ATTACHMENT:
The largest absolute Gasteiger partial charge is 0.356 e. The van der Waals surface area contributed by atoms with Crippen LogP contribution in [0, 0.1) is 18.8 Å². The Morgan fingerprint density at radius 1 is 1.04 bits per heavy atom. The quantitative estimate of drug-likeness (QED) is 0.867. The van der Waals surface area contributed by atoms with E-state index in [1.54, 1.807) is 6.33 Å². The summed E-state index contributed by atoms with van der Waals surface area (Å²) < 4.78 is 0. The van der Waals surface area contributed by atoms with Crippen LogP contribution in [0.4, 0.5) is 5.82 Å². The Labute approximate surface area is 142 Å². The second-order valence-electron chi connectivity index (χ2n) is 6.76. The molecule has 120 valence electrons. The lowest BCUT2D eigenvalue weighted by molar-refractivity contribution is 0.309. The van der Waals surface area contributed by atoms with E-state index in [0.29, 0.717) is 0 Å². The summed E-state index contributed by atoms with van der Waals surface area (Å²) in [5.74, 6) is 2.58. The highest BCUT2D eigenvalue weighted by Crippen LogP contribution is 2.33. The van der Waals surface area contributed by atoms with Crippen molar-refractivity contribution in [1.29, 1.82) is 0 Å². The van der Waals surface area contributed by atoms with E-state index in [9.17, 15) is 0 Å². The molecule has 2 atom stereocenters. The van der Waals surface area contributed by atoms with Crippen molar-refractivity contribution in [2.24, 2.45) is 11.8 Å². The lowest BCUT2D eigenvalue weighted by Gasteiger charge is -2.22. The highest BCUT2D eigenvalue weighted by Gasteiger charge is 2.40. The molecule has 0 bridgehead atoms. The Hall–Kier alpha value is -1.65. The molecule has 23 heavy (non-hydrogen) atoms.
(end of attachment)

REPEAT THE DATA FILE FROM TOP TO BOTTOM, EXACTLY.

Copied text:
The largest absolute Gasteiger partial charge is 0.356 e. The van der Waals surface area contributed by atoms with Crippen LogP contribution in [0, 0.1) is 18.8 Å². The Morgan fingerprint density at radius 1 is 1.04 bits per heavy atom. The quantitative estimate of drug-likeness (QED) is 0.867. The van der Waals surface area contributed by atoms with E-state index in [1.54, 1.807) is 6.33 Å². The summed E-state index contributed by atoms with van der Waals surface area (Å²) < 4.78 is 0. The van der Waals surface area contributed by atoms with Crippen LogP contribution in [0.4, 0.5) is 5.82 Å². The Labute approximate surface area is 142 Å². The second-order valence-electron chi connectivity index (χ2n) is 6.76. The molecule has 120 valence electrons. The lowest BCUT2D eigenvalue weighted by molar-refractivity contribution is 0.309. The van der Waals surface area contributed by atoms with E-state index in [0.29, 0.717) is 0 Å². The summed E-state index contributed by atoms with van der Waals surface area (Å²) in [5.74, 6) is 2.58. The highest BCUT2D eigenvalue weighted by Crippen LogP contribution is 2.33. The van der Waals surface area contributed by atoms with Crippen molar-refractivity contribution in [1.29, 1.82) is 0 Å². The van der Waals surface area contributed by atoms with E-state index in [9.17, 15) is 0 Å². The molecule has 2 atom stereocenters. The van der Waals surface area contributed by atoms with Crippen molar-refractivity contribution in [2.24, 2.45) is 11.8 Å². The lowest BCUT2D eigenvalue weighted by Gasteiger charge is -2.22. The highest BCUT2D eigenvalue weighted by Gasteiger charge is 2.40. The molecule has 0 bridgehead atoms. The Hall–Kier alpha value is -1.65. The molecule has 23 heavy (non-hydrogen) atoms.